UK Test Management Forum – 27 October 2010


This is my write-up of the UK Test Management Forum meeting on 27 October 2010.  Sorry it’s been so long in coming but things have been pretty hectic of late.

As usual there were three tracks running in parallel with two talks apiece.

The first talk I went to was led by Gojko Adzic entitled “Continuous Validation, Living Documentation and other tales from the dark side”.  Gojko discussed the fact that we often use different names for the same thing or use the same word but mean something different each time.  He highlighted various examples of this and proposed some solutions which make the terms more meaningful for people.  Graham Thomas pointed out that although this process has happened before – most notably about 25 years ago in the structured software development world – we still need to keep reviewing our terminology.

Gojko is writing a book on this subject and has a website to run alongside the book.  See http://specificationbyexample.com for more details.

We had great discussions within the session.  I think we could all see that there is a need to address the confusion that we create by our use of terminology in the industry.   As Gojko pointed out legacy technical names do confuse people and create barriers which can hold people back from embracing change and adopting new processes.

The second talk I went to was entitled “The testing challenges associated with distributed processing” and was by Mike Bartley from TVS.  Mike was talking about the challenges we face with the rise of multi-core processors.  Whilst we can write parallel-savvy code, if the hardware and software platform on which the code is running is not using a distributed architecture there will be few – if any – benefits from the parallel code.

Mike talked about two common paradigms for distributed computing: message passing (which can lead to Race conditions) and shared memory.

Mike recommended reading J.B. Pedersen’s Classification of Parallel Programming Errors book (seems to be out of print and unavailable on Amazon).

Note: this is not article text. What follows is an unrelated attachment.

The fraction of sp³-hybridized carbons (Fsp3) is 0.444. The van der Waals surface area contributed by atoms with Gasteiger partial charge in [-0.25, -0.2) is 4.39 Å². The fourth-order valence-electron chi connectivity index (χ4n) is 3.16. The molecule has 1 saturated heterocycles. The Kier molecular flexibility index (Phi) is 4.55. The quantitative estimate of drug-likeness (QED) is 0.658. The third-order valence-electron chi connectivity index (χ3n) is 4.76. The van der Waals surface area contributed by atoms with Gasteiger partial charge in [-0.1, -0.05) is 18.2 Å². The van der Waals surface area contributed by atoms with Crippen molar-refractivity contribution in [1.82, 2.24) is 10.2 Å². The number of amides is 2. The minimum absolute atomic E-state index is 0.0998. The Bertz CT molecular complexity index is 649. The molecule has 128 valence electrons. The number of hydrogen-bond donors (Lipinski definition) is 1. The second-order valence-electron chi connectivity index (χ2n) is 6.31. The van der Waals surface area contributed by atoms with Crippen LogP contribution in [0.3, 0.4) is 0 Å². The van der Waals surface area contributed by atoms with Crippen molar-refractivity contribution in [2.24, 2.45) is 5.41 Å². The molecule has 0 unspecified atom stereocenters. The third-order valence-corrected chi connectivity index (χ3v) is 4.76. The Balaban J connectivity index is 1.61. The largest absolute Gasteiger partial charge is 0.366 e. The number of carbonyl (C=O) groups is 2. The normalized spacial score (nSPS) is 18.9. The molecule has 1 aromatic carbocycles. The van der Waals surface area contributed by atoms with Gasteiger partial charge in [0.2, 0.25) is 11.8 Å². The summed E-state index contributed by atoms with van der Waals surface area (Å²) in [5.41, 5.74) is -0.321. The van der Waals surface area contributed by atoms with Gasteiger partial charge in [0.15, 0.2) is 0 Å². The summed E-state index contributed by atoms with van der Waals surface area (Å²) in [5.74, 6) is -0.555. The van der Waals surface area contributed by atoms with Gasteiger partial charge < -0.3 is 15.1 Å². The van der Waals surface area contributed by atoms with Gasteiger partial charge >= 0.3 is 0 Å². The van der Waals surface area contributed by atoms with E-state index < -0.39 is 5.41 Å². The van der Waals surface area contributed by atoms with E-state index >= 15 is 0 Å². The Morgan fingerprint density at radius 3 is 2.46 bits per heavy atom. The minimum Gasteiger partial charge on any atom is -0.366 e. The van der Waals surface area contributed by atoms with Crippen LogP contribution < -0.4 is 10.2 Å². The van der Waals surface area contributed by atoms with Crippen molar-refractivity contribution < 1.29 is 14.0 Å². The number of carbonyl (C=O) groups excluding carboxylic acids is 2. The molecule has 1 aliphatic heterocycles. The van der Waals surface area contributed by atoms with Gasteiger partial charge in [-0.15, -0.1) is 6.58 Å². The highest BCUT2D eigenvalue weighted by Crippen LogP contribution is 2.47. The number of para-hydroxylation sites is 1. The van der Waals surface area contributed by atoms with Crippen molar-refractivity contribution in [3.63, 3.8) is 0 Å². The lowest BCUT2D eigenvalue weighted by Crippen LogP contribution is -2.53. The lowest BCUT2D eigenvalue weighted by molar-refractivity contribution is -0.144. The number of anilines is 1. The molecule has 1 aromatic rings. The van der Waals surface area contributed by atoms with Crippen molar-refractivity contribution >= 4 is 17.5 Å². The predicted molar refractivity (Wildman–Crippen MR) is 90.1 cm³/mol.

He recommended that we adopt diverse static analysis techniques and think about design patterns and policies in our tests.  From a tools perspective we should consider which tools we can use at an architectural level to gain most beneft.

As always I thoroughly enjoyed the afternoon and felt I benefitted from the talks.  Things that I will take away from the talk include thinking more about the language I use to describe the testing that I am carrying out and thinking more about static analysis as a technique for checking out our distributed code.

Many thanks Paul Gerrard and Susan Windsor from Gerrard Consulting for hosting the event.  After the main forum talks we had a discussion about the future of the Test Management Forum and more information about the things we talked about and the decisions that have subsequently been made can be found at http://www.uktmf.com.

The Prezi and PowerPoint slides from the two talks I attended are also available from http://www.uktmf.com.

Comments welcome!

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2 Responses to “UK Test Management Forum – 27 October 2010”

  1. Tweets that mention UK Test Management Forum – 27 October 2010 « Stephen Hill's Blog -- Topsy.com Says:

    […] This post was mentioned on Twitter by Rob Lambert, Stephen Hill. Stephen Hill said: #in #testing #softwaretesting #qa I've just published my write up of UK Test Management Forum – 27 October 2010: http://wp.me/pRZ0L-13 […]

  2. Darren McMillan Says:

    Stephen, thanks for sharing this. Looks like it was an excellent event. I really hope I’ll be able to find some way to get down to the next one.

    Keep the write up’s coming of these events, I enjoy reading about them.

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